Consumer-targeted data breaches have been the norm in recent days. It all started with small breaches in several major companies including; Choicepoint, LinkedIn, TJ Max, Twitter, and the Adobe Systems. Today, we see millions of records being lost in single breaches (Target, Kickstarter, the Sands Casino, White Lodging, and Neiman Marcus come to mind). In each of these cyber attacks, the hackers were not primarily after the companies’ intellectual property or trade secrets; they were hunting consumer records. That’s right, they were after your information because it promises even more returns.
It has been widely reported that Target has lost about $240 million so far in the infamous breach. Sources suggest that this amount excludes the fraudulent charges individual consumers had to fight. Additionally, the said cost was split among a significant number of financial institutions whose customers were affected. Nevertheless, Target insisted that it would only lose 2-6 percent of annual revenue, and only inside the first quarter.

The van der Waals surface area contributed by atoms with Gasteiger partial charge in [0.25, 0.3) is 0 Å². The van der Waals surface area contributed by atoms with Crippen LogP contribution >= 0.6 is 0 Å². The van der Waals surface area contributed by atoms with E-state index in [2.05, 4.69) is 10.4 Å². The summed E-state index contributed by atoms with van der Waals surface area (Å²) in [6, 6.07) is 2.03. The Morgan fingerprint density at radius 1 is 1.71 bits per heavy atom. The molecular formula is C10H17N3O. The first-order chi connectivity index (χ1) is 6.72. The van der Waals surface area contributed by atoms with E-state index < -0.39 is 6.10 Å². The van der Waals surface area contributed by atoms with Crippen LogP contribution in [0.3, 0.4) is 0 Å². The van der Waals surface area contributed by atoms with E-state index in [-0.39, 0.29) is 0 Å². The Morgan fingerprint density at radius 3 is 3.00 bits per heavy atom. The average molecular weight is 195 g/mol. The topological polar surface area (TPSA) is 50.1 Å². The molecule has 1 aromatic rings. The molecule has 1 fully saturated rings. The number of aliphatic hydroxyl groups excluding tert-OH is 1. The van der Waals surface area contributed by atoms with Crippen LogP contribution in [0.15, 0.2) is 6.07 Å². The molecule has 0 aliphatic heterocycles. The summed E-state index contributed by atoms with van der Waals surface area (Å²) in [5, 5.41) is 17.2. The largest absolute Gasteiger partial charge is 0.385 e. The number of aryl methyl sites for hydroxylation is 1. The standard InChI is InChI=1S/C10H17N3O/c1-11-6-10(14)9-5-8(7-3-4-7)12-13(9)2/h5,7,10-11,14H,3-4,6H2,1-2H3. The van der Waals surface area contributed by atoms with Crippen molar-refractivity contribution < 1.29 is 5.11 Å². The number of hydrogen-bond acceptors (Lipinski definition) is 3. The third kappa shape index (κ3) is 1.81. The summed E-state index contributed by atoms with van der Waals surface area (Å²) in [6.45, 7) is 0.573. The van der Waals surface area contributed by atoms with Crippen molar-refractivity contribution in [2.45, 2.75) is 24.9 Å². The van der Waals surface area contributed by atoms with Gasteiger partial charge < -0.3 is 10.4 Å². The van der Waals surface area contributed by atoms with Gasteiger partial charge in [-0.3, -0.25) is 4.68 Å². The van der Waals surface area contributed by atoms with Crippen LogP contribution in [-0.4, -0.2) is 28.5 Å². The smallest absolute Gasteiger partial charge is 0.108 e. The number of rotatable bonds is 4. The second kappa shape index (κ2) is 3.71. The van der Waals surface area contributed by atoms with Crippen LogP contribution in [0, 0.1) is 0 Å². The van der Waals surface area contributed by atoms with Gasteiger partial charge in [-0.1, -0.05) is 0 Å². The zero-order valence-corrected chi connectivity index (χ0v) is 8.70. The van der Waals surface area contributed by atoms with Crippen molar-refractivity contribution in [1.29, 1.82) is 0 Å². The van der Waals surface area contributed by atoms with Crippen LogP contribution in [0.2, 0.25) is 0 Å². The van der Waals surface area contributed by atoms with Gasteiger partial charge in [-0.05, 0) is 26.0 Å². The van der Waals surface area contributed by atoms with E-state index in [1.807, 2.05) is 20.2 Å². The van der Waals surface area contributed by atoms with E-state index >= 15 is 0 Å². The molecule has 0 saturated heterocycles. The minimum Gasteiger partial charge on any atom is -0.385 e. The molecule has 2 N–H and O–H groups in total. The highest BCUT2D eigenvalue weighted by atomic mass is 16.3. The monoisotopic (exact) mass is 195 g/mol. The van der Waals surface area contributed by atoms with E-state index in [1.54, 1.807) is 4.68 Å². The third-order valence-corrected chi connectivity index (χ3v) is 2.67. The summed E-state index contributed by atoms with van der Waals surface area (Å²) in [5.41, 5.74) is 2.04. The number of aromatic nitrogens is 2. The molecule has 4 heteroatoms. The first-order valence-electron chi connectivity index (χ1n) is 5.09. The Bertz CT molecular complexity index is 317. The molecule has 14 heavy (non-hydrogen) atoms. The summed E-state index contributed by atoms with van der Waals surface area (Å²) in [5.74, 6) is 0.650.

Perhaps this is the reason data breaches will not go away any soon. Apparently, the involved companies aren’t losing so much money. What this means is that they can usually bounce back pretty fast. In the absence of stricter laws forcing them to better protect your information, they just aren’t losing enough money to force their hand.
Meanwhile, we – the consumers – will end up with a heavier burden as we are the same ones who have to pay to offset the losses incurred by these companies. We end up paying higher account fees while getting lower service levels so that the companies can recoup the lost money.
The situation would have been totally different if we had better laws that forced companies to show more urgency in protecting customer information. But as it appears, those laws aren’t coming any soon.
Even worse is the fact that the government appears completely toothless when dealing with the matter. Recently, the White House released a statement regarding the ongoing cyber-security issue. Interestingly, instead of addressing the matter full-force, the statement was more of a reminder to the affected companies about the potential impact of a breach to the companies’ goals. Surely, these people know that data breaches are costly. The only reason they aren’t really worried is because they can always offset the losses by “requesting” the consumer to pay more.
If someone can’t force these companies to rethink their strategies, data breaches won’t be going away any soon. For merchants, maybe this is another good reason you need to get a high risk merchant account.